Sir Roy Strong entertained the Hay Festival with an account (characteristically dramatised) of how radically he has remade his Hereford garden, The Laskett, since his wife and gardening partner, Julia Trevelyan Oman, died in 2003. Their original plantings of the 1970s succeeded splendidly in creating a formal garden in a hurry. It celebrated their joint achievements and affections with disarming enthusiasm in a series of theatrical set pieces. The Strongs planted with gusto, not quite at the nine-inch spacing of my friend Dottie Ratcliff, but looking for dramatic effects – which they achieved in record time. This was before the full menace of the now-notorious Leyland cypress was well known.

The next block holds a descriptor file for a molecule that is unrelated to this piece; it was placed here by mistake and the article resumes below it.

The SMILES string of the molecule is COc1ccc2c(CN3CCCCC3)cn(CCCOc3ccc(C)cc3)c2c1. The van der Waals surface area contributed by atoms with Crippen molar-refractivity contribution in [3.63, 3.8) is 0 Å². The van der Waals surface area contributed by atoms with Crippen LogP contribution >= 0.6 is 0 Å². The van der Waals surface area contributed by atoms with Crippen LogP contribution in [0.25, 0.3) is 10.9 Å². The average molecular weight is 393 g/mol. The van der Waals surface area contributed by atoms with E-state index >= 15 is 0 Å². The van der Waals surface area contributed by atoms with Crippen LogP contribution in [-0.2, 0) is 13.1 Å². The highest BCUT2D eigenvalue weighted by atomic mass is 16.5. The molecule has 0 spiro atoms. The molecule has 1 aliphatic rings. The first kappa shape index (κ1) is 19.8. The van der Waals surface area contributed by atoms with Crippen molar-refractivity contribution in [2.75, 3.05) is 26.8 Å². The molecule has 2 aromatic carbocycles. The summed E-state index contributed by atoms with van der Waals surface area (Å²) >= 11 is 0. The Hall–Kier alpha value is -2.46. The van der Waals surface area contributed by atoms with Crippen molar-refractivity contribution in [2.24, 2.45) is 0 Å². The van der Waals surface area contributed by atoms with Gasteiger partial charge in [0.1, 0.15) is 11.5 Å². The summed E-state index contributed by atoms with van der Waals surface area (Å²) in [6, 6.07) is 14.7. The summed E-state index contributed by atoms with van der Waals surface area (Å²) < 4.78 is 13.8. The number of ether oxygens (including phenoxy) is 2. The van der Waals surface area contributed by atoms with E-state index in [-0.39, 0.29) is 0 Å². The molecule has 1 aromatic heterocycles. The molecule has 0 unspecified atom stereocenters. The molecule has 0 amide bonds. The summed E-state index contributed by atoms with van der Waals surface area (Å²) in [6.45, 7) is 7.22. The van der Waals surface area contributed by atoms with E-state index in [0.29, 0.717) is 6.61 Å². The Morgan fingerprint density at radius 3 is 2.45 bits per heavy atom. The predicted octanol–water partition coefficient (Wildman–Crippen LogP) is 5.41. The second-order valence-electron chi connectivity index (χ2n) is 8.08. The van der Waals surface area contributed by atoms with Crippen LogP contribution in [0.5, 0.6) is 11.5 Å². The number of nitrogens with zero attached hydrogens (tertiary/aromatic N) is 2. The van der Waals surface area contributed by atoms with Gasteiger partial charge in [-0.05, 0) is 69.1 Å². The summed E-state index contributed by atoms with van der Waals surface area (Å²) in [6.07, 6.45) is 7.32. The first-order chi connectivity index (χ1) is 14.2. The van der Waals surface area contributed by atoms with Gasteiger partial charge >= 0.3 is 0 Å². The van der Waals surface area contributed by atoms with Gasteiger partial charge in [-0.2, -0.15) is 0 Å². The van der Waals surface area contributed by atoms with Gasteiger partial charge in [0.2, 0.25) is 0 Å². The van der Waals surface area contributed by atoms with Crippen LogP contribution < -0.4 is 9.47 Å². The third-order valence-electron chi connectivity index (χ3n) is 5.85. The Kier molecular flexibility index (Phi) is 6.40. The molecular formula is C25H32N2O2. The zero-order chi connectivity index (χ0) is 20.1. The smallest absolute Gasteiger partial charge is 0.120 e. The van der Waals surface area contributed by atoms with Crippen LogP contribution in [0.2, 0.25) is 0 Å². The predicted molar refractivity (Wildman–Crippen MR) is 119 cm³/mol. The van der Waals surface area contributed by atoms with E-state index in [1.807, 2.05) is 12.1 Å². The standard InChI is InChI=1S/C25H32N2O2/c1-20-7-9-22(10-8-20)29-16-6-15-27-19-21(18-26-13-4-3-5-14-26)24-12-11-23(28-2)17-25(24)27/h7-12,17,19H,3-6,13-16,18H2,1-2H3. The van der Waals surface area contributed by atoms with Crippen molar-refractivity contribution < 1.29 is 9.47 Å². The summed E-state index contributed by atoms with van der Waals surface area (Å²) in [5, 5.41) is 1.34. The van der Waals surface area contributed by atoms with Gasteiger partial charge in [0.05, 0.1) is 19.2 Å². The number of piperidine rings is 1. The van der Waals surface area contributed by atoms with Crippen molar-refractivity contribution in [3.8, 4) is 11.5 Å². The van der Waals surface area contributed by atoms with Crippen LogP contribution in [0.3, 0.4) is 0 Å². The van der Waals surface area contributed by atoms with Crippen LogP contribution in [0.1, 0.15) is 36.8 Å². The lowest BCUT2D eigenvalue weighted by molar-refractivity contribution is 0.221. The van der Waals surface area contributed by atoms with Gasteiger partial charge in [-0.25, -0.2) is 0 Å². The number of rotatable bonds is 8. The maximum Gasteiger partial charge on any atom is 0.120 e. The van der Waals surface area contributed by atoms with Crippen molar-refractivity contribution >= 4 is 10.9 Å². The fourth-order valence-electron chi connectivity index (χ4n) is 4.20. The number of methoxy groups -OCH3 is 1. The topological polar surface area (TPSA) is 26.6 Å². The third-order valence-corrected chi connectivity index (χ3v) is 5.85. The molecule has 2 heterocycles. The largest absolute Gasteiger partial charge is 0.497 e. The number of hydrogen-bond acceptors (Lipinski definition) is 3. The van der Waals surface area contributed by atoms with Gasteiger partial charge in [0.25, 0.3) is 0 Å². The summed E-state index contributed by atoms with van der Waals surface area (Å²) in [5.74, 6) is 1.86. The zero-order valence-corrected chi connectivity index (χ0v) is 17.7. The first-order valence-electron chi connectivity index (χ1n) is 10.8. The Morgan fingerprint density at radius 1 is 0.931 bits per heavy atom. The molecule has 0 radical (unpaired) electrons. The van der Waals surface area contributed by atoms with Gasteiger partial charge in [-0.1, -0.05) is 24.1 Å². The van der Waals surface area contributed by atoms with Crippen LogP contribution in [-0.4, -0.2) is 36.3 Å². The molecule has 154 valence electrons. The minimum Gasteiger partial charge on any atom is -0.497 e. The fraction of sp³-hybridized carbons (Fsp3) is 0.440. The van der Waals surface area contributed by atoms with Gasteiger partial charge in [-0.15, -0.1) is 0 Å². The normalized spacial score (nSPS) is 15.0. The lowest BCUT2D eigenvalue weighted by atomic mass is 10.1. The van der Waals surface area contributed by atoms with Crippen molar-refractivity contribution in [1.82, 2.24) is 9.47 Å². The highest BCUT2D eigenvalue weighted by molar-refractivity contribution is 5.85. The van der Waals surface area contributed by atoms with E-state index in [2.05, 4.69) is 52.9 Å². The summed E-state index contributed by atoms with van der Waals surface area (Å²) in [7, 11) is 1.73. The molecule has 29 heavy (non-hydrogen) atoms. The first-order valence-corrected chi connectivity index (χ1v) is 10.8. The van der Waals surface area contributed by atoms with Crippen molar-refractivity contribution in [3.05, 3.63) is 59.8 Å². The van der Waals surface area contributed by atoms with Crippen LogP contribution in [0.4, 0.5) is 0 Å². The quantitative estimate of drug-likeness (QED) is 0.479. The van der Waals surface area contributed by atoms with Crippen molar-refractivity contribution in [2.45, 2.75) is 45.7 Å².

We were faced with some of the same dilemmas at Saling Hall (where I remember Roy saying, as we sat under an apple tree after supper, one evening in 1972, ‘You know, Hugh, I think you’re on to something with this gardening lark’). But wewere far less bold. It was a predecessor’s cypresses (Lawson in those days, before Leylands) that we cut down. We never got round to many necessary radical revisions of our own planting plans – even when in one case they manifestly failed. The alley of Irish Junipers that at one point was our pride and joy died bit by bit of phytophthora. It’s subtle colour and texture was simply irreplaceable, so the walled garden lost its spine. Our policy on the rest was make do and mend, knowing that nature would take its toll unpredictably, and reacting ad hoc when a tree blew down or honey fungus claimed another victim. Visitors’ eyes were, I’m sure, less forgiving than our own.
What gardener does have a Plan B – Roy Strong apart?